There has been a show of unprecedented public support for a greenway in east Mayo. Photo: Sligo Greenway Co-Op

1,000 submissions in support of east Mayo greenway

THERE has been an overwhelming show of public support for a greenway on the old railway line from Charlestown to Claremorris, which has been closed for over 40 years.

The draft Mayo County Development Plan 2021 - 2027 closed for submissions on March 16, but not before it attracted what has been described as an 'unprecedented' level of submissions seeking the provision of a greenway on the Western Transport Corridor through the east of the county.

Of the 1,265 submissions on the plan, some 1,000 sought the development of a greenway on the route, in order to protect this publicly-owned asset for future rail use, and to provide tourism jobs and local amenity now.

Almost 80% of all submissions on the county plan asked for a greenway on the route.

And the East Mayo Greenway Group have highlighted how the Department of Transport have redefined the closed railway as a 'transport corridor' not just a railway.

The campaign has noted two submissions 'of particular note'.

Irish Rail, the owners of the closed route, told Mayo County Council they will support a greenway on the transport corridor with full support for the 'section north of Claremorris'. It is their view that a greenway will protect the route from loss to state ownership until such future time as a railway might be possible.

Campaigners say that the support of Irish Rail is a significant milestone in their attempts to persuade Mayo County Council to apply for the available funding for the project.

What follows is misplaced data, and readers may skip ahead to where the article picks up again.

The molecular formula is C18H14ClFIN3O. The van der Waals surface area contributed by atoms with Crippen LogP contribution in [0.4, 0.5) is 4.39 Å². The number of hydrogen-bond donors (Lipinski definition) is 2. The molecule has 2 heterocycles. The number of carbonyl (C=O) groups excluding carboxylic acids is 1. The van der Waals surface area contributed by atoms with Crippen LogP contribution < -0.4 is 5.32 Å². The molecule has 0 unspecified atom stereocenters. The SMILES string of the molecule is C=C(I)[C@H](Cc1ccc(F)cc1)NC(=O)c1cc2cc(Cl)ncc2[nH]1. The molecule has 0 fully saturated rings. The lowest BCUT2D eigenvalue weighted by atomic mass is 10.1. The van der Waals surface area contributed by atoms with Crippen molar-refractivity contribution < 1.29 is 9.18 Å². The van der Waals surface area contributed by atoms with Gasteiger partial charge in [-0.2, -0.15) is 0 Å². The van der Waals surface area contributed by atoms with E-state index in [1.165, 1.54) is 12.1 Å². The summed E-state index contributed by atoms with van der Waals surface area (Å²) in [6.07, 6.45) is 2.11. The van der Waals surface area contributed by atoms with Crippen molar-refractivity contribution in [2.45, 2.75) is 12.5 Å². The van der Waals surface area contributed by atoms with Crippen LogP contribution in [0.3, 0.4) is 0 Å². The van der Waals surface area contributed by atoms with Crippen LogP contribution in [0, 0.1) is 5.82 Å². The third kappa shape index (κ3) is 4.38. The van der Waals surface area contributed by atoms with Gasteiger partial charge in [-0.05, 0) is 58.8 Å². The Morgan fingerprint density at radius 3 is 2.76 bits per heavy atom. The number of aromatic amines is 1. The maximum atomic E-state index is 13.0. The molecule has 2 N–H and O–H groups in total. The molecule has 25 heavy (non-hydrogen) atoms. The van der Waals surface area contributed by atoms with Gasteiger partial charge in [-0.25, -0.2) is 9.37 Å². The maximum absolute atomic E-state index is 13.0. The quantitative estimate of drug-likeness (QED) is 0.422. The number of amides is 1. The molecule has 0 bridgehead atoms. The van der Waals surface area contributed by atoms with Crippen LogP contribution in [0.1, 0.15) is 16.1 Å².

The other important submission they highlighted came from the Department of Transport, (DOT) who asked the council to consider the use of the closed railway as a greenway until such future time as a railway might be possible.

The department have also redefined the closed route as a 'transport corridor', not just a railway, that could be used as a greenway until such time as a railway might be possible.

East Mayo Greenway Group spokesman Michael Maye said these two submissions were game changers.

“Given that Irish Rail owns the asset, and DOT controls greenway funding,” he said, “and that they also frame national rail policy, their submissions to Mayo County Council now make this project a no-brainer.”

He continued: “The redefinition of the route by the department as a transport corridor rather than solely as a railway line changes the agenda.”

Only Mayo County Council now stands in the way of a greenway between Claremorris and Charlestown, he said.

The owners of the transport corridor and the funding body both support the project, and Mayo County Council just have to apply for the money.

“Everyone with any interest in this project needs to read those two submissions to realise the greenway is now the only realistic option for the foreseeable future,” he added.

David Malee, chairman of the East Mayo Greenway Group, commented: “All councillors and TDs in Mayo now need to get behind this project to give the population of east Mayo and the wider region what they want.

“The council needs to apply for and draw down central funding that is clearly available, while it is still available. What is stopping them?”

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